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In 1922, Gordon Hewart was sworn in as Lord Chief justice of England. It was just over thirty years since he had set out from his father's drapery shop to make a career for himself.
Hewart's rise was spectacular. After Oxford and a few years in journalism, he read for the Bar. At thirty-two he was in practice as a barrister. He was a silk in ten years, Solicitor-General four years later, and subsequently Attorney-General for over three years, until he became Lord Chief Justice. In that office - which he held for eighteen years-he became famous.
From original research into every aspect of his subject Robert Jackson presents a vivid portrait of a brilliant journalist, a deadly prosecutor, a seasoned politician who could bend the House of Commons to his will, a judge before whom wicked men quailed, and an orator of biting wit.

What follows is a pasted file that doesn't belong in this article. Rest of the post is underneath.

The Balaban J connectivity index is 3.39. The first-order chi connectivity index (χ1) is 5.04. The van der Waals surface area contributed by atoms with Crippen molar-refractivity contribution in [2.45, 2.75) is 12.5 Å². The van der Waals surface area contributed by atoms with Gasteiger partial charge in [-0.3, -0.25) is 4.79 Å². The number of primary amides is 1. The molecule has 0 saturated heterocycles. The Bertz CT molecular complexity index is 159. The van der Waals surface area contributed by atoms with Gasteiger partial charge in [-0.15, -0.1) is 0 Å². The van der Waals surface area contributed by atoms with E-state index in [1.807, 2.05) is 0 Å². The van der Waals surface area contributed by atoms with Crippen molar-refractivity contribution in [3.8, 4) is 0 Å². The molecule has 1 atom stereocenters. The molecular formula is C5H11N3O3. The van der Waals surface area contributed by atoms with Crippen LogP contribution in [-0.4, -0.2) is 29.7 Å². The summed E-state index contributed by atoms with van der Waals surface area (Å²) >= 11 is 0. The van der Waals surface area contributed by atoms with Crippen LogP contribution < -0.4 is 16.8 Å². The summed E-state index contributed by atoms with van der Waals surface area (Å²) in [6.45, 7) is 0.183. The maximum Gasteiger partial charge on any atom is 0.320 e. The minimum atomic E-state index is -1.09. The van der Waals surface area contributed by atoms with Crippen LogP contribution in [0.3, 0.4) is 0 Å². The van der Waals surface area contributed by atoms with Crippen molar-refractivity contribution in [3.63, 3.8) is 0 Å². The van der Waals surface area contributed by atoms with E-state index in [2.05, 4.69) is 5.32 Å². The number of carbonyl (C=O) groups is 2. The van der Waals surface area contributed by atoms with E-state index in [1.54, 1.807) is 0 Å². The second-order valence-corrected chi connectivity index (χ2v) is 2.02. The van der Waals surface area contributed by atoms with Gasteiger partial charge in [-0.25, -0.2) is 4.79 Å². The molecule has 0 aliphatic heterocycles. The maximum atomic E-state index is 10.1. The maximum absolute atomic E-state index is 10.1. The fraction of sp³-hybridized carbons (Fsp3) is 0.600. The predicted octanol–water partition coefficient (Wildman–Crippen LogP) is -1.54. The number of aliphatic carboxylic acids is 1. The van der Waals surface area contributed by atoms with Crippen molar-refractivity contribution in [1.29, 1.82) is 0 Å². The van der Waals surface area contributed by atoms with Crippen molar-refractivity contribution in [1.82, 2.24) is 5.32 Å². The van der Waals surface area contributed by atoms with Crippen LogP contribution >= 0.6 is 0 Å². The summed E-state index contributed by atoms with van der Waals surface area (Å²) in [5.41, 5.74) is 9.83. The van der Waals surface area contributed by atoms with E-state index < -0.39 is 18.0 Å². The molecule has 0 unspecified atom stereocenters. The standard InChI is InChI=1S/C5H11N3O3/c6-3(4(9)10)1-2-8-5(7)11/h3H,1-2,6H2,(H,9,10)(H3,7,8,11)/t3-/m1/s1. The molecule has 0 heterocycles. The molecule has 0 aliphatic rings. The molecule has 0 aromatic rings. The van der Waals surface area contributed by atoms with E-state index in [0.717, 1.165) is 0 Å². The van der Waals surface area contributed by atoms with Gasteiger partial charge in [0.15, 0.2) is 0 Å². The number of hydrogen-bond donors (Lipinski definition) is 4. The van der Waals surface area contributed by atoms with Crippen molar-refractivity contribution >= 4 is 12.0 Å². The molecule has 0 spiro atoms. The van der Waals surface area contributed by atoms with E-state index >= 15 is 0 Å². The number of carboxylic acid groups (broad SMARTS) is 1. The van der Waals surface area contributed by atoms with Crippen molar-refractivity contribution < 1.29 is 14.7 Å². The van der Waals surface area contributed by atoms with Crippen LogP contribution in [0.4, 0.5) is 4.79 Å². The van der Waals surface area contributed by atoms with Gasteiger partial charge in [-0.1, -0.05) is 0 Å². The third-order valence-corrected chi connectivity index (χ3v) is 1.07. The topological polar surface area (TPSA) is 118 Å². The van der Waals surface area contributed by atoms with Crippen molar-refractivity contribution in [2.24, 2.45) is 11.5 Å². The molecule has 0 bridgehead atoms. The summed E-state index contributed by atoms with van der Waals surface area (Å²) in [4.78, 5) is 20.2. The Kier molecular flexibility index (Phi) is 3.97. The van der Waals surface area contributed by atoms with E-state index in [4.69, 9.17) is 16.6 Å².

The full story of how Hewart almost failed to attain the law's most coveted position, because he was too valuable to the Prime Minister, Lloyd George, is told for the first time, largely from Hewart's own account of the political manoeuvring after the First World War.
The trials of murderers and other criminals who came before him-Rutherford, Podmore, Browne and Kennedy, Leslie Stone, the May¬fair Boys, Bywaters and Thompson, Hatry, Eddie Guerin, and many others are described, and the author writes at length on the great legal "row" in which Hewart was involved in the 1930's, which culminated in a sensational debate in the House of Commons.